but, they are still "pretty damn useful" sometimes, especially in cases where it actually makes sense, like extending the numeric tower with more types:
bignums or 128/256 bit numeric types;
vectors and matrices;
this is generally a big painful area in Java.

Lack of implicit control over memory manage[ment] is the only real missing feature that actually hurts the language, and even in that case, 99% of the time this is an advantage as well.

I agree somewhat, but not being aware of how memory is structured is a common pitfall of novice programmers. Exclusive use of Java encourages that. Finally, teaching ignorance of resource management is not merely suboptimal, but irresponsible.

better is to have things like structs and value-classes, and also an explicit 'delete' for cases where this is useful, ...

I'm not going to deny that C++ isn't somewhat messy and that, at least with respect to Java and C#, its syntax is somewhat less intuitive. I don't fancy perpetuating a holy war about which is better though, mostly because I don't really care. I will stick with my recommendation not because I necessarily like C++ better, but since C/C++ is the de facto standard for games, game engines, and high performance computing in general.


#22 Bearhugger   Members   


Posted 23 February 2013 - 04:36 PM

The short version is that Java is more foolproof than C++, but it comes at the cost of power. C++ has a few gotchas (like implicit constructors, pointers, operator overloading and multiple inheritance) that can cause you some obscure bugs if you don't know what you're doing.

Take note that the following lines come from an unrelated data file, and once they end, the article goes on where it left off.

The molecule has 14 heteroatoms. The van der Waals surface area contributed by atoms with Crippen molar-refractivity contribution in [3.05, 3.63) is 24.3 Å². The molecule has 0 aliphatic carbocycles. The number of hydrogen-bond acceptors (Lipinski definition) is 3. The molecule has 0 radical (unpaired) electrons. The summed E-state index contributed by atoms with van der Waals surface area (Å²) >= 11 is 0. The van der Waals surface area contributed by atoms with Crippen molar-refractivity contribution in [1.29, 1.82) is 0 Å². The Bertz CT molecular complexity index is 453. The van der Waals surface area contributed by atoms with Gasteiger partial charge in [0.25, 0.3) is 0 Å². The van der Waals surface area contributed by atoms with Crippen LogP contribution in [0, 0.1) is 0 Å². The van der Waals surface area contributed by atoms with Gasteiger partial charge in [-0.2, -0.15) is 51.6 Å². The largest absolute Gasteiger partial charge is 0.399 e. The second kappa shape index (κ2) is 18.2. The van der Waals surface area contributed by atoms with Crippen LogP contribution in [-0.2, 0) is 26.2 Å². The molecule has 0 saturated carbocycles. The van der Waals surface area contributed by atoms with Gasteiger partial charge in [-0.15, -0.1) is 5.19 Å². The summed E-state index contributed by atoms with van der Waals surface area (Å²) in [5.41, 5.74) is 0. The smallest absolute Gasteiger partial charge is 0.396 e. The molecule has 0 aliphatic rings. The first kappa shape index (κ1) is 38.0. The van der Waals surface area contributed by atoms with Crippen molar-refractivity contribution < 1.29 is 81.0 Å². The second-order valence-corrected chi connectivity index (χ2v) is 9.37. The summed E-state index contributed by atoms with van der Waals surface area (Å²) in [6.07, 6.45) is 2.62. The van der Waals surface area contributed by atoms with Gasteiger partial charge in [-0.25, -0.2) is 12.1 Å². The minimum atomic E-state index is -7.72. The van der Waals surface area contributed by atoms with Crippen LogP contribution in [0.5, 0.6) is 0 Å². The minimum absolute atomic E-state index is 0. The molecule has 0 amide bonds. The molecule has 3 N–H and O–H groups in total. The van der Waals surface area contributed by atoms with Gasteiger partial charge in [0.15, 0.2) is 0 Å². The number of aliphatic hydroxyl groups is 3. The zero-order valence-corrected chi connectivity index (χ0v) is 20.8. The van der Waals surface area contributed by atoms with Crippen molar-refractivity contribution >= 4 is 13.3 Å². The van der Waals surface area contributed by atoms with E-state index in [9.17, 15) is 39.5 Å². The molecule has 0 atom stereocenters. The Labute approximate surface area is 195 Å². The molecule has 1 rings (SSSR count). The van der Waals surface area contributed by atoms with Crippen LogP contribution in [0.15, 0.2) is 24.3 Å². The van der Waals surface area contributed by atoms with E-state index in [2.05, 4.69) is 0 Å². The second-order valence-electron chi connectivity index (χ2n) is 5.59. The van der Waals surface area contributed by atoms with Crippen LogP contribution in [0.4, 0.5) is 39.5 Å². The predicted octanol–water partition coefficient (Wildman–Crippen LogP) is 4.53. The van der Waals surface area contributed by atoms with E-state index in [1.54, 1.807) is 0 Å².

Quite honestly, I don't think you'll hit a performance wall anytime soon if you're just starting with game programming and are aiming to make small games. Minecraft was written in Java so there's no doubt that Java can work to write games.


If your goal is to get started with game programming and eventually join the industry, a certain expertise of C++ is a must, but if you just want to make a small game on your own, Java sounds like the logical choice for you.


I have to agree that you should at least give a shot to C# though. The language is strongly inspired from Java so it's easy to switch, but it has built a lot on top of it over the years (and it's not just syntaxical sugar), and it is the default language for XNA, which allows you to make games for your PC and 360, which can be interesting. (XNA doesn't work on Metro or WP8 and there are rumors that it's being phased out, but it is still supported.)

#23 Trienco   Members   


Posted 24 February 2013 - 12:27 AM

The short version is that Java is more foolproof than C++, but it comes at the cost of power. C++ has a few gotchas (like implicit constructors, pointers, operator overloading and multiple inheritance) that can cause you some obscure bugs if you don't know what you're doing.


I think the major gotcha of C++ is a standard that basically states that half the things you technically can do in C++ result in undefined behavior. Especially beginners will do a lot of trial and error coding, which is absolutely fatal in a language that allows you to the most horribly wrong thing without so much as a warning.